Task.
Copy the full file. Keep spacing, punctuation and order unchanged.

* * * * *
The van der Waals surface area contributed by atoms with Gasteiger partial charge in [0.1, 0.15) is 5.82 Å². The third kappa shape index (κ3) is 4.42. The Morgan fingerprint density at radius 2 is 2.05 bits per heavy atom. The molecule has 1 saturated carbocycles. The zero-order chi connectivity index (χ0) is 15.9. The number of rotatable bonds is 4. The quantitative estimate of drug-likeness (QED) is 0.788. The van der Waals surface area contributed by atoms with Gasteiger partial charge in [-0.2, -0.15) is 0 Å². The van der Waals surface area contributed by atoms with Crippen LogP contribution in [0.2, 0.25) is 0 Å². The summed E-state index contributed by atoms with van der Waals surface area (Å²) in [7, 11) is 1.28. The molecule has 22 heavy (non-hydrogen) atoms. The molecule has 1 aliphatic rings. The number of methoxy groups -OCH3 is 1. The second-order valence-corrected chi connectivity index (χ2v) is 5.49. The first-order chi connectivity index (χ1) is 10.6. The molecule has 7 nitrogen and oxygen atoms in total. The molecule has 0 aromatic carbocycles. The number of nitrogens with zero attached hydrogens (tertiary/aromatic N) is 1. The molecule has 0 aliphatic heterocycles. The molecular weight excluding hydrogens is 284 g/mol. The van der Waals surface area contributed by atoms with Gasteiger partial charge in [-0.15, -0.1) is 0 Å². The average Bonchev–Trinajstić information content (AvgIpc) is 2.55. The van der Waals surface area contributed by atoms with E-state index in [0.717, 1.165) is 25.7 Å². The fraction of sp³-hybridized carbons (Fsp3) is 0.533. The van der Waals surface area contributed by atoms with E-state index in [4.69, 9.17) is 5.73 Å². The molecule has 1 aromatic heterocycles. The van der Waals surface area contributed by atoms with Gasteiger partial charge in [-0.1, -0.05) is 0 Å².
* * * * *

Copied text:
The van der Waals surface area contributed by atoms with Gasteiger partial charge in [0.1, 0.15) is 5.82 Å². The third kappa shape index (κ3) is 4.42. The Morgan fingerprint density at radius 2 is 2.05 bits per heavy atom. The molecule has 1 saturated carbocycles. The zero-order chi connectivity index (χ0) is 15.9. The number of rotatable bonds is 4. The quantitative estimate of drug-likeness (QED) is 0.788. The van der Waals surface area contributed by atoms with Gasteiger partial charge in [-0.2, -0.15) is 0 Å². The van der Waals surface area contributed by atoms with Crippen LogP contribution in [0.2, 0.25) is 0 Å². The summed E-state index contributed by atoms with van der Waals surface area (Å²) in [7, 11) is 1.28. The molecule has 22 heavy (non-hydrogen) atoms. The molecule has 1 aliphatic rings. The number of methoxy groups -OCH3 is 1. The second-order valence-corrected chi connectivity index (χ2v) is 5.49. The first-order chi connectivity index (χ1) is 10.6. The molecule has 7 nitrogen and oxygen atoms in total. The molecule has 0 aromatic carbocycles. The number of nitrogens with zero attached hydrogens (tertiary/aromatic N) is 1. The molecule has 0 aliphatic heterocycles. The molecular weight excluding hydrogens is 284 g/mol. The van der Waals surface area contributed by atoms with Gasteiger partial charge in [-0.15, -0.1) is 0 Å². The average Bonchev–Trinajstić information content (AvgIpc) is 2.55. The van der Waals surface area contributed by atoms with E-state index in [0.717, 1.165) is 25.7 Å². The fraction of sp³-hybridized carbons (Fsp3) is 0.533. The van der Waals surface area contributed by atoms with E-state index in [4.69, 9.17) is 5.73 Å². The molecule has 1 aromatic heterocycles. The van der Waals surface area contributed by atoms with Gasteiger partial charge in [-0.1, -0.05) is 0 Å².